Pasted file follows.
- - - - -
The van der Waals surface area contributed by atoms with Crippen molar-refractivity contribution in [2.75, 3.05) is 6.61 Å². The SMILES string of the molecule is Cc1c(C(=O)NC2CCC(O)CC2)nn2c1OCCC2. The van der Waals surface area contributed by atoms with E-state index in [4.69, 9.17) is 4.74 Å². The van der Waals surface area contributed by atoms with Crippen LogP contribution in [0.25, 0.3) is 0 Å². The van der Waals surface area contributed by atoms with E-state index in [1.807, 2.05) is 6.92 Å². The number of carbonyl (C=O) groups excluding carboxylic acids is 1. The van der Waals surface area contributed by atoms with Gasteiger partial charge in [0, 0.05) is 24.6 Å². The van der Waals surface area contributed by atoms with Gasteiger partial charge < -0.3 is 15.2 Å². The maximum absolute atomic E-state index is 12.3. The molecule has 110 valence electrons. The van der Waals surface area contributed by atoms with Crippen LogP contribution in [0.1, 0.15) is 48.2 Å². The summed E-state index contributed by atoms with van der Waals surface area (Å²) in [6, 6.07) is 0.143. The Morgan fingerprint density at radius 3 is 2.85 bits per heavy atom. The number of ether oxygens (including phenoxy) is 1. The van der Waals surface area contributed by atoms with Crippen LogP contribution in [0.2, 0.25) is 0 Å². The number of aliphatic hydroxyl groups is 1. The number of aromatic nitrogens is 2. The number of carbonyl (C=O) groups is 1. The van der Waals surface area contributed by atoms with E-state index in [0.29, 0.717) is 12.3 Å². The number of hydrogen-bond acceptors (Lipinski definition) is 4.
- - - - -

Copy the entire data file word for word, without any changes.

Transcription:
The van der Waals surface area contributed by atoms with Crippen molar-refractivity contribution in [2.75, 3.05) is 6.61 Å². The SMILES string of the molecule is Cc1c(C(=O)NC2CCC(O)CC2)nn2c1OCCC2. The van der Waals surface area contributed by atoms with E-state index in [4.69, 9.17) is 4.74 Å². The van der Waals surface area contributed by atoms with Crippen LogP contribution in [0.25, 0.3) is 0 Å². The van der Waals surface area contributed by atoms with E-state index in [1.807, 2.05) is 6.92 Å². The number of carbonyl (C=O) groups excluding carboxylic acids is 1. The van der Waals surface area contributed by atoms with Gasteiger partial charge in [0, 0.05) is 24.6 Å². The van der Waals surface area contributed by atoms with Gasteiger partial charge < -0.3 is 15.2 Å². The maximum absolute atomic E-state index is 12.3. The molecule has 110 valence electrons. The van der Waals surface area contributed by atoms with Crippen LogP contribution in [0.1, 0.15) is 48.2 Å². The summed E-state index contributed by atoms with van der Waals surface area (Å²) in [6, 6.07) is 0.143. The Morgan fingerprint density at radius 3 is 2.85 bits per heavy atom. The number of ether oxygens (including phenoxy) is 1. The van der Waals surface area contributed by atoms with Crippen LogP contribution in [0.2, 0.25) is 0 Å². The number of aliphatic hydroxyl groups is 1. The number of aromatic nitrogens is 2. The number of carbonyl (C=O) groups is 1. The van der Waals surface area contributed by atoms with E-state index in [0.29, 0.717) is 12.3 Å². The number of hydrogen-bond acceptors (Lipinski definition) is 4.